“How Can I Help You” and Other Three-Dimensional Questions

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If you have come here to help me, you are wasting your time. But if you have come because your liberation is bound up with mine, then let us work together.
— Lilla Watson

My first year at Barnard, I was part of a tutoring program where we went into public schools each week. It was called Students Helping Students. I loved doing it and can still picture sitting on the floor in a hallway, quietly cheering as a kindergartener made his way through “Are You My Mother?”

I also see now that it was White Students Feeling Good About Themselves by Helping Kids of Color in Underfunded Schools. Both of these are true, because truth is never one-dimensional. And I am still unlearning aspects of my amazing education, and educating myself about how not to be just another nice white lady.

But I have always remembered the name. And for as much as I’ve changed and hold myself to waking up, some things really are threads. The seeds of being of use, of using my skills to connect with other people — those are still here, in the form of women helping women and writers helping writes and humans being good to each other.

Questions of what I want feel short-sighted, and as always, I need to find that place where “what I want” intersects with “what do you — what does the world — need?” It’s a strange interplay, because needs are often most powerfully met by making an offering of some kind, the truest one you have, rather than taking a poll first and then scrambling to see what you can give. In other words, there has to be a balance, a meeting place, between self and world. Service and need. You and me. I and thou — minus the holier-than-thou crap.

This week, I finally dove into working on a manuscript of poems. It will be my third collection, and I’ve felt it swirling around for months now, a wispy suggestion to start that I couldn’t quite grasp. I don’t know what clicked — maybe it was writing a poem a day for a month. Or the urgency to connect, and this being one of my ways.

It’s too easy to write in generalizations. To write about bodies, to write about color, to write about religion. To use words like “justice” and “equality” and “safety” that must withstand so much battering. I fail when I attempt to write about these words. But I can assemble a book of poems. I can say, come in, sit down, and write what’s true for you. I can and will continue to ask what makes you happy, what brings you joy, what frightens you most. Where is your conviction?

I’m sitting here at my kitchen table, as I so often am when I come here to write. I’m sitting here being white. I’m sitting here being Jewish and gay and female and short and big and small at the same damn time. On my run this morning, I thought about all the times in my life I’ve had to remember how to dream, because dreaming got drowned out by the competition and walked not through but right into the doorway.

I do this, you know that by now, right? I sit down and start typing (actually, I sat down and started this hours ago), and just connect the dots and usually have no idea where I’m going. This is no different. I don’t know where I’m going. I don’t know where our country is going, though all I have to do is be awake to see that this is not a difficult one to guess. It’s going exactly like this.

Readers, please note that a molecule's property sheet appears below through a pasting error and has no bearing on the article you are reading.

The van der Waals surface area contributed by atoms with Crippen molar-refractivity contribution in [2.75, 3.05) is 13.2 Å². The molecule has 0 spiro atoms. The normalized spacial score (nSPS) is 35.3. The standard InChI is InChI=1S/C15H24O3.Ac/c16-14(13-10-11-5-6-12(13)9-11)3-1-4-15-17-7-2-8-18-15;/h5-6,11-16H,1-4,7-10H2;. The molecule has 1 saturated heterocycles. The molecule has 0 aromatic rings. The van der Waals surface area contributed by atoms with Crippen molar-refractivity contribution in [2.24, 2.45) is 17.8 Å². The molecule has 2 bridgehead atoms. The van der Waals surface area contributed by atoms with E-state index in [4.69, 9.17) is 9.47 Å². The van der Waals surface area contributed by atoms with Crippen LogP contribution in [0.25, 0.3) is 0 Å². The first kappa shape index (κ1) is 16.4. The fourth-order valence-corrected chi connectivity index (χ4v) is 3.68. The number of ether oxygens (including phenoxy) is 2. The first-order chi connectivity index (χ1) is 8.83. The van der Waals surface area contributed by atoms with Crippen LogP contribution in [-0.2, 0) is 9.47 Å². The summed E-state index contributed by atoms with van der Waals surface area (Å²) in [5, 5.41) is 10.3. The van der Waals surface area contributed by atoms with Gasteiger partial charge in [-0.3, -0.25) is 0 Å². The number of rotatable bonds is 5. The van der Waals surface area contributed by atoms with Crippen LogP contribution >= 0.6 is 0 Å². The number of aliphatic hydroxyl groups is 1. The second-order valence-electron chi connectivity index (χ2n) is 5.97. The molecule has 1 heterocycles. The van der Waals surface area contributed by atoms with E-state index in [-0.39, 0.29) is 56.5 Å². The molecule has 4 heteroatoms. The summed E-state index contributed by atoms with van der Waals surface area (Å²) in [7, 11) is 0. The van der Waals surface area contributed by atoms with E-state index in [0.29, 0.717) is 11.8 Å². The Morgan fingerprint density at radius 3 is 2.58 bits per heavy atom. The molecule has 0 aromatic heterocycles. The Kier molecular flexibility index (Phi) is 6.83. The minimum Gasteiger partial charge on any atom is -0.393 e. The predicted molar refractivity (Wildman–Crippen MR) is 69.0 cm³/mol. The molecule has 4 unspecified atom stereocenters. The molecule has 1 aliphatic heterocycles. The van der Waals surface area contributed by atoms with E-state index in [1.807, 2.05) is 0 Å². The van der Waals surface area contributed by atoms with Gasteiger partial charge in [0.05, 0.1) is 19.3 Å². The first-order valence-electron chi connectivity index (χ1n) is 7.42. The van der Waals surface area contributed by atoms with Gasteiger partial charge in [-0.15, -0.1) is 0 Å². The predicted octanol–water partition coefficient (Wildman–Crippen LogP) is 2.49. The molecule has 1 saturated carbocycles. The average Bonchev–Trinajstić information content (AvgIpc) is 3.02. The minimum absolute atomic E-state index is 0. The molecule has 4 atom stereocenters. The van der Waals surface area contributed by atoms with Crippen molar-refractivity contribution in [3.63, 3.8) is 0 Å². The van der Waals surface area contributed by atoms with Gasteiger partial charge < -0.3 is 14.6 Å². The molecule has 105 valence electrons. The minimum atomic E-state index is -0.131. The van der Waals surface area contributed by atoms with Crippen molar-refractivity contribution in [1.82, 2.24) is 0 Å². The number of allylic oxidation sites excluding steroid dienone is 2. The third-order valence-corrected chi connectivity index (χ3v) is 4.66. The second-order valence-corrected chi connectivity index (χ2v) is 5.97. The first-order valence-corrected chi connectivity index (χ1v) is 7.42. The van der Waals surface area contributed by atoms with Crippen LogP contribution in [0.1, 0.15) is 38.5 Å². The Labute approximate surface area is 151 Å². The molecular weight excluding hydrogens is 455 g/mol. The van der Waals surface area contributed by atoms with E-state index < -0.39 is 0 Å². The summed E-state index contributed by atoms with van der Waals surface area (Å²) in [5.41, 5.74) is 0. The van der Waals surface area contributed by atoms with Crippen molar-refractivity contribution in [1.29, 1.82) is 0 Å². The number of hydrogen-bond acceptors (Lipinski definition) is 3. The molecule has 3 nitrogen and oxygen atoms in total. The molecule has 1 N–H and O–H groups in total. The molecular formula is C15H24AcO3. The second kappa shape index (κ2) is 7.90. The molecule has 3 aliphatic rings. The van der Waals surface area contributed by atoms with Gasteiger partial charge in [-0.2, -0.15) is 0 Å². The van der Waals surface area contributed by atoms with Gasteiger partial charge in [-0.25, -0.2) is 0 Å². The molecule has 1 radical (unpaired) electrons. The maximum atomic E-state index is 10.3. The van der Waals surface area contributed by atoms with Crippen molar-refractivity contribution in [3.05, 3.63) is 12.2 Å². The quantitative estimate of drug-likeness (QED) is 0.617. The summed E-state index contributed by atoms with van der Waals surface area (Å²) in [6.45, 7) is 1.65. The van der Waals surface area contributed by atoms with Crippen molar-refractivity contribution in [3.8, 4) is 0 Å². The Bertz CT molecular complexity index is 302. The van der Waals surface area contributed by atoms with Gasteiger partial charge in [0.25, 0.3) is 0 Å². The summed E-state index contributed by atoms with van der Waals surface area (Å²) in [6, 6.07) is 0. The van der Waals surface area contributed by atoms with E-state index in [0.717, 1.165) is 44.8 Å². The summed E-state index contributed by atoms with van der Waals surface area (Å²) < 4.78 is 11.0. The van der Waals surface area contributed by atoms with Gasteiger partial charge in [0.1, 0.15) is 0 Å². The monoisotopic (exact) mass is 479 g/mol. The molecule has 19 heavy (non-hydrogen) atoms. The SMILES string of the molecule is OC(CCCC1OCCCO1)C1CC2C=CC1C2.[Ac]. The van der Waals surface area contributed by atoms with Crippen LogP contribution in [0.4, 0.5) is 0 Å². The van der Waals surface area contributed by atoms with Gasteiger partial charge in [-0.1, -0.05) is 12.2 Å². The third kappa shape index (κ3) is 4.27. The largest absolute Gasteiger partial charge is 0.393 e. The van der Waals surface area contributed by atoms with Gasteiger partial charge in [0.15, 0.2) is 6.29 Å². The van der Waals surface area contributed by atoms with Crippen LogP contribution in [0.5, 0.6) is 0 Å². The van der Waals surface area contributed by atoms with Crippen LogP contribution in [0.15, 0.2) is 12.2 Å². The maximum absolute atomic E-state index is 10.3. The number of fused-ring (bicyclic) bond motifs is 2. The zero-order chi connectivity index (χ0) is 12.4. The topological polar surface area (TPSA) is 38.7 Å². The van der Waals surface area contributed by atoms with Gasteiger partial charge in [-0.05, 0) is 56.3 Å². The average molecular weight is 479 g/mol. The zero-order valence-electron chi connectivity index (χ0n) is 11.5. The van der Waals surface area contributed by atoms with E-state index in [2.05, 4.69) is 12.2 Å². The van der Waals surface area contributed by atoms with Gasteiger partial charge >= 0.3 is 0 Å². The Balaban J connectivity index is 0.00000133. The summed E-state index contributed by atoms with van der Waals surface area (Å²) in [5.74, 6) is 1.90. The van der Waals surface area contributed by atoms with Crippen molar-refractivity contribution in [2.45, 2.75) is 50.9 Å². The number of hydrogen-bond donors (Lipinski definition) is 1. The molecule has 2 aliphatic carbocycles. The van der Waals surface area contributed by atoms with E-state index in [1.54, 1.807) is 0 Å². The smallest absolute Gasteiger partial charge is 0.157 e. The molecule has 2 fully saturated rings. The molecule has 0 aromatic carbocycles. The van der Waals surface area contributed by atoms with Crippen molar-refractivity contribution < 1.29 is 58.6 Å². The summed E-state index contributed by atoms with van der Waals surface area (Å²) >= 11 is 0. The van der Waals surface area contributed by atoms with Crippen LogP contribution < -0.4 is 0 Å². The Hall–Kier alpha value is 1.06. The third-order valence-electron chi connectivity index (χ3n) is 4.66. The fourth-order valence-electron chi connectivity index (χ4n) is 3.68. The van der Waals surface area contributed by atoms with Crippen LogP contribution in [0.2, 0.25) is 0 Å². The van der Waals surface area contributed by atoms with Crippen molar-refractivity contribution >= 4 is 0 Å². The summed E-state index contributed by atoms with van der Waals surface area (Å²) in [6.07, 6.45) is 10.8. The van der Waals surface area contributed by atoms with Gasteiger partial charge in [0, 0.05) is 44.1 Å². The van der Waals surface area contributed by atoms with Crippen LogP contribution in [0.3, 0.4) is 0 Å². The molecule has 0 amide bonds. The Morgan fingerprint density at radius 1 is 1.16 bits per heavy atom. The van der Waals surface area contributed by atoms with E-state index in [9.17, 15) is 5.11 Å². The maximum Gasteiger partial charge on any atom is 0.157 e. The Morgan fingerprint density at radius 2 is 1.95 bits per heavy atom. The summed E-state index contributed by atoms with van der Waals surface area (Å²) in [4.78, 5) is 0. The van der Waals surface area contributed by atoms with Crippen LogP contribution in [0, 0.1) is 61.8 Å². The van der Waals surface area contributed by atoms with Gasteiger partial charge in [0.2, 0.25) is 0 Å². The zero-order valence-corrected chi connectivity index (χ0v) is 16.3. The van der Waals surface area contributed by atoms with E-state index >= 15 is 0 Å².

It’s more polarized than ever, and all the movies about good and evil, about light and dark, have come true. Life imitates art and art imitates life until there is not point in distinguishing the two. Reality TV is politics and politics is the usual and not becoming jaded requires fierce strength, which we might enjoy momentarily but no one can sustain for long alone.

Which is why we need each other. Today, a coaching call. I heard: “Stuck, frustrated, embarrassed, want to help, white, privileged.” These were words that came up again and again. And we talked about how to be present and keep moving forward, rather than spiraling into stagnation, which is about as self-focused as it gets. We talked about showing up, as a learner, as an observer, and what it means to know you get to trust yourself.

“How can I help you?” takes on a whole new dimension of importance, and the answers are not always clear, nor is that always the best question. So be patient — and remember that this fight, like truth, like life, is three-dimensional. It’s happening in real time, and it’s not about feeling good or meeting our own needs, but about our liberation being bound up in each other.

Courage and heart and risking sounding like we don’t know what we’re doing, because sometimes we don’t, and the only way to start getting clear and making any kind of impact is to stumble through. Not one of us is some kind of savior, but uprisings happen when enough individuals refuse to play by the rules, especially when the rules are a sick and twisted distortion of reality, revisionism, and willful ignorance.

As a writer right now, it’s easy to feel pretty deflated. But to give up my voice that easily would be a betrayal to everything I care about. It may or may not matter, but I will keep offering my words. I will keep being as kind a human as I can, and as awake a white person as I can (though I will not use the word “woke,” as it does not feel like mine to use).

And I will assemble this next collection of poems, as an offering from my heart to yours, because it’s one of the only things I know how to do for sure.

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